Biological Name: Lactuca virosa
Other Names: Wild Lettuce, Lettuce Opium
Parts Used: Dried leaves
Lactucin, a sesquiterpene lactone
Flavonoids; mainly based on quercitin
Coumarins; cichoriin and aesculin
Remedies For: Nervine, anodyne, hypnotic, anti-spasmodic.
Wild Lettuce is a valuable remedy for use in insomnia, restlessness and excitability (especially in children) and other manifestations of an over active nervous system. As an anti-spasmodic it can be used as part of a holistic treatment of whooping cough and dry irritated coughs in general. It will relieve colic pains in the intestines and uterus and so may be used in dysmennhorea. It will ease muscular pains related to rheumatism. It has been used as an anaphrodisiac.
Wild lettuce has been used as a pain-reliever as an alternative to opium, but it is much milder and does not have the side effects of opium. Lactuca virosa was used in the 19th century by physicians when opium could not be obtained. It was studied extensively by the Council of the Pharmaceutical Society of Great Britain in 1911. They discovered two chemicals responsible for the properties of L. virosa; lactucopicrin and lactucin. In the United States, the plant experienced a resurgence in popularity in the 1970s. Today the plant is un-scheduled by the Food and Drug Administration (FDA), meaning it is legal to grow, purchase and own without prescription or license.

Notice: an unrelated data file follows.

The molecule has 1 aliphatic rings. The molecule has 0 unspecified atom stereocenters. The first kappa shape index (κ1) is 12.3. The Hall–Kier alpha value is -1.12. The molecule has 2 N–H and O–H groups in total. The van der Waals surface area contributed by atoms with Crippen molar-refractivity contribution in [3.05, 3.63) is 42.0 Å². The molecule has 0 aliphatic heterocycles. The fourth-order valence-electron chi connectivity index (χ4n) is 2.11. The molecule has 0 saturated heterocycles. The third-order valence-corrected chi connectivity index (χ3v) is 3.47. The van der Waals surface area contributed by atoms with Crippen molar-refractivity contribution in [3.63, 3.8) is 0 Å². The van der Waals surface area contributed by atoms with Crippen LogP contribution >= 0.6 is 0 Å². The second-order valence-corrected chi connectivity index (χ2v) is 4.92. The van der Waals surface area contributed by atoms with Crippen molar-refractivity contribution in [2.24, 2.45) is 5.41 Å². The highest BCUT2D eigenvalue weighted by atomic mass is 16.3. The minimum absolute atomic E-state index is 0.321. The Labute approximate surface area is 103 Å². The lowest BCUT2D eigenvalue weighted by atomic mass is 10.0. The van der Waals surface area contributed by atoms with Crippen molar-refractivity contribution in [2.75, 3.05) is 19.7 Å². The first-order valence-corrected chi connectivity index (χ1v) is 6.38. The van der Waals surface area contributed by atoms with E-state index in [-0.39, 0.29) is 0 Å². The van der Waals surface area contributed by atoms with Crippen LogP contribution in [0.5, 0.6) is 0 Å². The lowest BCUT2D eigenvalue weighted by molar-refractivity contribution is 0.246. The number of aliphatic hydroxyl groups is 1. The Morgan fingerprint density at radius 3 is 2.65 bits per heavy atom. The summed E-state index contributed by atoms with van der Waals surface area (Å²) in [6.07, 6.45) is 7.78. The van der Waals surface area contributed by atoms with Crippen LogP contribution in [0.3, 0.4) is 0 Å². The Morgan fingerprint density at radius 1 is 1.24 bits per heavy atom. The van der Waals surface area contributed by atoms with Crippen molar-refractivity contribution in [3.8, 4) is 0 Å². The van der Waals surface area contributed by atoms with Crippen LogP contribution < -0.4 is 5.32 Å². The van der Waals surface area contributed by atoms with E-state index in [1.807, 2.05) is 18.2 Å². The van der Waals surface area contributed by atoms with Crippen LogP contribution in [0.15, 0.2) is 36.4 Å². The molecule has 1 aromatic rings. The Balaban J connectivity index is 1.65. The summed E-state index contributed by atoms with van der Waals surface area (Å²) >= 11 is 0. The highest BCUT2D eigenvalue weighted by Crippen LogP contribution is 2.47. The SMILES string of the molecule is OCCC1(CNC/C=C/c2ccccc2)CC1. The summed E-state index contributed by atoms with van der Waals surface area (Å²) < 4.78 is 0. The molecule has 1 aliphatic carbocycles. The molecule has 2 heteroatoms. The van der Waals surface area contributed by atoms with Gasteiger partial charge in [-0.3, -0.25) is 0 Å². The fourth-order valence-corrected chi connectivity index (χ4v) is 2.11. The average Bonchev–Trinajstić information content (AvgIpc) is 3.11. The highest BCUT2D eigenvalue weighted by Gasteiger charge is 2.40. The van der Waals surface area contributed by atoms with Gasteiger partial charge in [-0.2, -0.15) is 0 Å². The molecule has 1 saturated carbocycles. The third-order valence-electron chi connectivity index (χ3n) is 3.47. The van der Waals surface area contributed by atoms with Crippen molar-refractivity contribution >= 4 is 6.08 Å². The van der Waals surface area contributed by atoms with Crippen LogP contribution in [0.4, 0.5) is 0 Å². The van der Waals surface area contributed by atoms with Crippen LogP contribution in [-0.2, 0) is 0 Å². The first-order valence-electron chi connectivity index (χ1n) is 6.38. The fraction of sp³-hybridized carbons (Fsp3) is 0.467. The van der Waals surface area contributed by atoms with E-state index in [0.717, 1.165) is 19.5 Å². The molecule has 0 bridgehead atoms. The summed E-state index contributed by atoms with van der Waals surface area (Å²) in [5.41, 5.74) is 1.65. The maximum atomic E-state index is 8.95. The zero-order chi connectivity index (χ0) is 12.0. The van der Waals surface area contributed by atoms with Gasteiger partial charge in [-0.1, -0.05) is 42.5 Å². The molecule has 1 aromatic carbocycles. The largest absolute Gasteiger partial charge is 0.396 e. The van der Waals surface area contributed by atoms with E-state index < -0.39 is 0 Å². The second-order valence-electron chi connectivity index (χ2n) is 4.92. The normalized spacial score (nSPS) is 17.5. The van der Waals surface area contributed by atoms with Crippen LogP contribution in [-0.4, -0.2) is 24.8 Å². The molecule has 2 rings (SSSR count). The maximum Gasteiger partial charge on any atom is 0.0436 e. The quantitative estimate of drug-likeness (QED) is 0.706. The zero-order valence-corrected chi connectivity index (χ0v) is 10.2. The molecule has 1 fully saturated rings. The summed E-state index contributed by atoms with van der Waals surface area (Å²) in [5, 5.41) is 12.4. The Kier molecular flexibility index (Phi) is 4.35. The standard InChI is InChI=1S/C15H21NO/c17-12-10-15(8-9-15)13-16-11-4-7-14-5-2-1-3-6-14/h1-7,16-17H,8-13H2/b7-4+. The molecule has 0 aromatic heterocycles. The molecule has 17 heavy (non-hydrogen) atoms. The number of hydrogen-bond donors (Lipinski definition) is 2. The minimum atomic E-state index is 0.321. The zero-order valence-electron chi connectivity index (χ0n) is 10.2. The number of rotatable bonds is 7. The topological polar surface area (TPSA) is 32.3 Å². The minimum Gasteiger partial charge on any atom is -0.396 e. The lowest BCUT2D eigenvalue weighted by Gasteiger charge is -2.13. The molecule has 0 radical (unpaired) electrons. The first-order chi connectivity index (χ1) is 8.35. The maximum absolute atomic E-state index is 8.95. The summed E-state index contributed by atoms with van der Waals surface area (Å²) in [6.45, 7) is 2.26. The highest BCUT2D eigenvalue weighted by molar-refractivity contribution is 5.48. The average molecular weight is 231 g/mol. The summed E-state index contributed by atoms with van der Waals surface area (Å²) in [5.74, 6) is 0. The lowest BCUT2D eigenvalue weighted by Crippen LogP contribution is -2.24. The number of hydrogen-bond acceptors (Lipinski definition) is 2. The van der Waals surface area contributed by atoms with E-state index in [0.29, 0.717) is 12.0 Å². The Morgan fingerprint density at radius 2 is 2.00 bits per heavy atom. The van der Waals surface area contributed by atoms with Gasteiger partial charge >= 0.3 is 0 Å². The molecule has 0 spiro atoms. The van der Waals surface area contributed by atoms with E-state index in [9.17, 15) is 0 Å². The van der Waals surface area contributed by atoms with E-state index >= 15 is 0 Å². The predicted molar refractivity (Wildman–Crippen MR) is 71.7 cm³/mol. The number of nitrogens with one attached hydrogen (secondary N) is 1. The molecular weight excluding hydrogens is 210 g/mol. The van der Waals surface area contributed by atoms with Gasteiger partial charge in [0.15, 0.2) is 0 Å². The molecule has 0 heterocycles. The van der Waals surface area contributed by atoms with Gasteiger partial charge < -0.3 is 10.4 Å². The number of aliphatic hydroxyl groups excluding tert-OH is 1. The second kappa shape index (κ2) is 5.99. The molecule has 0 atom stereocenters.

Combinations : For irritable coughs it may be used with Wild Cherry Bark. For insomnia it combines with Valerian and Pasque Flower.
Dosage: Infusion: Pour a cup of boiling water onto l-2 teaspoonfuls of the leaves and let infuse for l0-l5 minutes. This should be drunk three times a day.
Tincture: take 1-2 ml of the tincture three times a day.
Safety:No information available. Some herbs are known to react with your medication. Please consult your physician before starting on any herb.